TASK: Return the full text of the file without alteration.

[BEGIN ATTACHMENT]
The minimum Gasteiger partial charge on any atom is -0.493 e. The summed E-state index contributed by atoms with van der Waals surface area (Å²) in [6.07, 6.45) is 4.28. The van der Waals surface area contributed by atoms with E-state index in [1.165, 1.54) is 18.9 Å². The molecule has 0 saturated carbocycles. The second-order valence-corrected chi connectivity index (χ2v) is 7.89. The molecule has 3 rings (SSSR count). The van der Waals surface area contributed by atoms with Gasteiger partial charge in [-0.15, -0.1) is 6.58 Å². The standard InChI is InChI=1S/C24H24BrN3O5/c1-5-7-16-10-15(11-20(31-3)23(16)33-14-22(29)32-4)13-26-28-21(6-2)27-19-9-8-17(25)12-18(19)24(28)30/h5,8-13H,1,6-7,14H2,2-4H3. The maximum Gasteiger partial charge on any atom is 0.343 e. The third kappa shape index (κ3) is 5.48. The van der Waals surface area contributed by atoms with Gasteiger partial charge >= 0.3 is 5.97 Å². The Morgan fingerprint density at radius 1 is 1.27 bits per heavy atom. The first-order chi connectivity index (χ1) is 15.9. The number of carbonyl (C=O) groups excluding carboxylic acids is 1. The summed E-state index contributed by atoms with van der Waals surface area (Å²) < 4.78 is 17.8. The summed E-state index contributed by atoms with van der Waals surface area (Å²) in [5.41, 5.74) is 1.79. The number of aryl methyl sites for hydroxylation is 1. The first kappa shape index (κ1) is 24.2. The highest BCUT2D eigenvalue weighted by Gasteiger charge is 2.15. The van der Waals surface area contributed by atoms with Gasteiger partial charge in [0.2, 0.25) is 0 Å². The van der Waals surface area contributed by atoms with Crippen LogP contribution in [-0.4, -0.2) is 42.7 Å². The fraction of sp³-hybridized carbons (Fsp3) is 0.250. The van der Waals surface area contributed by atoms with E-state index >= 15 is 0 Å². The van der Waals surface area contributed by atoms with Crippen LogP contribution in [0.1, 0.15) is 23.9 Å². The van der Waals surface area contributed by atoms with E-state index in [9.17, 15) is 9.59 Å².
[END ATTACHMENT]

The minimum Gasteiger partial charge on any atom is -0.493 e. The summed E-state index contributed by atoms with van der Waals surface area (Å²) in [6.07, 6.45) is 4.28. The van der Waals surface area contributed by atoms with E-state index in [1.165, 1.54) is 18.9 Å². The molecule has 0 saturated carbocycles. The second-order valence-corrected chi connectivity index (χ2v) is 7.89. The molecule has 3 rings (SSSR count). The van der Waals surface area contributed by atoms with Gasteiger partial charge in [-0.15, -0.1) is 6.58 Å². The standard InChI is InChI=1S/C24H24BrN3O5/c1-5-7-16-10-15(11-20(31-3)23(16)33-14-22(29)32-4)13-26-28-21(6-2)27-19-9-8-17(25)12-18(19)24(28)30/h5,8-13H,1,6-7,14H2,2-4H3. The maximum Gasteiger partial charge on any atom is 0.343 e. The third kappa shape index (κ3) is 5.48. The van der Waals surface area contributed by atoms with Gasteiger partial charge >= 0.3 is 5.97 Å². The Morgan fingerprint density at radius 1 is 1.27 bits per heavy atom. The first-order chi connectivity index (χ1) is 15.9. The number of carbonyl (C=O) groups excluding carboxylic acids is 1. The summed E-state index contributed by atoms with van der Waals surface area (Å²) < 4.78 is 17.8. The summed E-state index contributed by atoms with van der Waals surface area (Å²) in [5.41, 5.74) is 1.79. The number of aryl methyl sites for hydroxylation is 1. The first kappa shape index (κ1) is 24.2. The highest BCUT2D eigenvalue weighted by Gasteiger charge is 2.15. The van der Waals surface area contributed by atoms with Gasteiger partial charge in [0.2, 0.25) is 0 Å². The van der Waals surface area contributed by atoms with Crippen LogP contribution in [-0.4, -0.2) is 42.7 Å². The fraction of sp³-hybridized carbons (Fsp3) is 0.250. The van der Waals surface area contributed by atoms with E-state index >= 15 is 0 Å². The van der Waals surface area contributed by atoms with Crippen LogP contribution in [0.1, 0.15) is 23.9 Å². The van der Waals surface area contributed by atoms with E-state index in [9.17, 15) is 9.59 Å².